Which version of Quickbooks is most commonly used by small businesses?
September 8, 2014 9:42 AM   Subscribe

I am thinking of getting Quickbooks, but I am wondering which is the best one to get for a small business.

Will Quickbooks Pro be sufficient, or it is really worth it to get Pro plus the Enhanced Payroll Value pack? (I am looking at the selections offered by Costco). Right now I do not have any employees, but lets think positive and assume that I might have a couple of employees within the next twelve months.

Bonus question: are you familiar with having someone login to your Quickbooks remotely? (I have seen this service offered by CPA's). How does that work; is it only available on certain versions?
posted by vignettist to Work & Money (7 answers total) 1 user marked this as a favorite
I am using Quicken Home & Business. My needs might not be as extensive as yours, however.
posted by JimN2TAW at 9:55 AM on September 8, 2014

We had maybe eight employees at the start and at first I used the paper tax tables and my own Excel invention. Later we used Quickbooks with the payroll pack both because of peace of mind and because it made for less work for our accountant so the purchase was at worst a wash. You do the payroll, send the accountant the file and they approve and submit it. Tax laws/rates are changed frequently and a friend who is an accountant, though not our accountant, said that payroll taxes are the most frequently audited.

So two benefits. Your expenses are approximately the same and more importantly your taxes are submitted via a CPA. The IRS see's that and they are much less likely to audit and your accountant protects you from liability.

Hmm. Looking at my history I seem to feel strongly about this. Quoting myself from an earlier post; "Having co-owned a couple of businesses I highly reccommend an accountant. They saved us much more money than they cost and you are insured against an audit which is alone worth the expense. Further, they know how businesses fail and how they succeed. Your accountant has an interest in your success and they, in my experience, are more than happy to answer questions. I am not an accountant.

If I ever start a business again my first visit is to an accountant."

I would spend the extra hundred dollars when you get it.
posted by vapidave at 10:42 AM on September 8, 2014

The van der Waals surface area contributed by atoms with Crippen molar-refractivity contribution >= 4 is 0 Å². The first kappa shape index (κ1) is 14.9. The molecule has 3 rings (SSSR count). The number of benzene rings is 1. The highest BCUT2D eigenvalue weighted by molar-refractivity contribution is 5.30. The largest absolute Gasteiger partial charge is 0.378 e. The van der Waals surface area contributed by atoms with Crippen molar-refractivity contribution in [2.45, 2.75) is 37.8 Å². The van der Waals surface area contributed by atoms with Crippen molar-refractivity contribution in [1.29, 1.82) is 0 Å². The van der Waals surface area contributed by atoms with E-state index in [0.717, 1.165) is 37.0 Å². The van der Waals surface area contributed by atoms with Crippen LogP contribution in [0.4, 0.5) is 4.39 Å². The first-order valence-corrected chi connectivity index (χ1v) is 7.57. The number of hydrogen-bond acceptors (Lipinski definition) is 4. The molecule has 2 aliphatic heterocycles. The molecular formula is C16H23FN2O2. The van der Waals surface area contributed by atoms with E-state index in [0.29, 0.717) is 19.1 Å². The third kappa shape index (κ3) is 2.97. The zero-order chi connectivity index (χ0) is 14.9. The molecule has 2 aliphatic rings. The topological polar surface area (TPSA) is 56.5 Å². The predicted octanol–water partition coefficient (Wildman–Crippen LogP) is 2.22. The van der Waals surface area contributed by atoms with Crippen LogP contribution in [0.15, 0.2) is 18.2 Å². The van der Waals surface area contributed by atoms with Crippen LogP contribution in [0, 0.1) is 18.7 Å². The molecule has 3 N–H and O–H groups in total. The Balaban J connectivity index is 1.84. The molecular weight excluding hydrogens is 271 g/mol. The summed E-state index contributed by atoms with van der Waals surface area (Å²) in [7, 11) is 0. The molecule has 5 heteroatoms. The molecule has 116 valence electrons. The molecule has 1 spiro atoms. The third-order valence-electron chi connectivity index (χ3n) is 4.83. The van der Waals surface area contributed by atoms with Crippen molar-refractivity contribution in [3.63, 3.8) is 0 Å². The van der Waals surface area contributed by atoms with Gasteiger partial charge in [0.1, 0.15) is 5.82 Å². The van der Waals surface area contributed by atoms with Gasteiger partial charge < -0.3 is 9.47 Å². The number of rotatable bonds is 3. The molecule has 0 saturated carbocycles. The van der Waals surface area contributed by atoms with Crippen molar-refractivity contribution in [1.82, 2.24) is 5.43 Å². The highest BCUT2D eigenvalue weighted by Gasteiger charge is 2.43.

You can always add payroll later. They often have web pricing specials too. We just use a remote access tool to allow remote access to QuickBooks, which would work with any version.
posted by Lame_username at 10:43 AM on September 8, 2014

If you want accountant access you have a couple of options:

- You can use QuickBooks Online. It's a lot more basic and has fewer features than regular QuickBooks but it's web-based which means anyone can access it anywhere.
- Use some kind of remote desktop tool for your own computer. However that generally means that you can't be doing something else on the same computer when your accountant is logging in.
- Use a hosting service. Anyone using your QuickBooks will have a small program on their computer that will allow you to log into your hosted QuickBooks.
- Back up your Company File and email/share it with your accountant when they need to review/reconcile/etc. My mom is a bookkeeper and this is what she does although she's not on the forefront of technology.
posted by radioamy at 11:08 AM on September 8, 2014

I have Quickbooks. I send the company files to the accountant as needed. We use the payroll system the bank offers and just import the transactions into QB (well, actually we have to enter the journal entries manually, though we can import credit card transactions).

Pay for an accountant to set up your list of accounts and any sales tax info that is needed.
posted by jeather at 12:18 PM on September 8, 2014

Having transitioned a medium-sized business off of QuickBooks Enterprise and helped my partner move his consulting business off QuickBooks Online, I would encourage you to look at other options before settling on any software from Intuit.

First, the pros of QuickBooks:
  • Very common, most accountants will be familiar with it and any issue you're likely to come across is probably going to have been encountered, asked about, and resolved sixteen ways on Intuit's support forums.
  • Support contracts. If you require help and like to spend money, Intuit has call centers and support engineers galore. If you can't find a solution to your problem online or you need a fix NOW, you can call and get help immediately (depending of course on the level of SLA you paid for).